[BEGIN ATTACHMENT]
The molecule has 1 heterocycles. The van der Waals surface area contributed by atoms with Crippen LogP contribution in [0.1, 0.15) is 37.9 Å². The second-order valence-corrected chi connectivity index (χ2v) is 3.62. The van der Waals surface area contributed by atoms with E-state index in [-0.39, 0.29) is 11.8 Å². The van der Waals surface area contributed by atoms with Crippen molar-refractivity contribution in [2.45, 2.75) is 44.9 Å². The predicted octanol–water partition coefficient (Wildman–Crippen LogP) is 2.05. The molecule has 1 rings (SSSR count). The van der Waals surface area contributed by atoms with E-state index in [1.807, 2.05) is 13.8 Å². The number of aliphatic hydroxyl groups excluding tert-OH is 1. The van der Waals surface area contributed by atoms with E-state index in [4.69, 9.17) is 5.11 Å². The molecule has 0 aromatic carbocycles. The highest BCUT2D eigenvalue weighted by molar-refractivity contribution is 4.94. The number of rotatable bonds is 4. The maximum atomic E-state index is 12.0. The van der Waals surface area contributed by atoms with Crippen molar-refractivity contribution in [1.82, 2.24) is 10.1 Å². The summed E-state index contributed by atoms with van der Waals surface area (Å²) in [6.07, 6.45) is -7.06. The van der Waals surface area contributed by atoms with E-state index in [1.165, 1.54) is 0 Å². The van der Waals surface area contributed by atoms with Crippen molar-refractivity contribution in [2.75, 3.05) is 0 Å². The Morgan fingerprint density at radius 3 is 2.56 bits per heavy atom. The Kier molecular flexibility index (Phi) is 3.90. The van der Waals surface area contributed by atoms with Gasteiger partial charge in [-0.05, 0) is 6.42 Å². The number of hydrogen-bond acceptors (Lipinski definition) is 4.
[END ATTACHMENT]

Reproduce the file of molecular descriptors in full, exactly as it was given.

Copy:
The molecule has 1 heterocycles. The van der Waals surface area contributed by atoms with Crippen LogP contribution in [0.1, 0.15) is 37.9 Å². The second-order valence-corrected chi connectivity index (χ2v) is 3.62. The van der Waals surface area contributed by atoms with E-state index in [-0.39, 0.29) is 11.8 Å². The van der Waals surface area contributed by atoms with Crippen molar-refractivity contribution in [2.45, 2.75) is 44.9 Å². The predicted octanol–water partition coefficient (Wildman–Crippen LogP) is 2.05. The molecule has 1 rings (SSSR count). The van der Waals surface area contributed by atoms with E-state index in [1.807, 2.05) is 13.8 Å². The number of aliphatic hydroxyl groups excluding tert-OH is 1. The van der Waals surface area contributed by atoms with E-state index in [4.69, 9.17) is 5.11 Å². The molecule has 0 aromatic carbocycles. The highest BCUT2D eigenvalue weighted by molar-refractivity contribution is 4.94. The number of rotatable bonds is 4. The maximum atomic E-state index is 12.0. The van der Waals surface area contributed by atoms with Crippen molar-refractivity contribution in [1.82, 2.24) is 10.1 Å². The summed E-state index contributed by atoms with van der Waals surface area (Å²) in [6.07, 6.45) is -7.06. The van der Waals surface area contributed by atoms with E-state index in [1.165, 1.54) is 0 Å². The van der Waals surface area contributed by atoms with Crippen molar-refractivity contribution in [2.75, 3.05) is 0 Å². The Morgan fingerprint density at radius 3 is 2.56 bits per heavy atom. The Kier molecular flexibility index (Phi) is 3.90. The van der Waals surface area contributed by atoms with Gasteiger partial charge in [-0.05, 0) is 6.42 Å². The number of hydrogen-bond acceptors (Lipinski definition) is 4.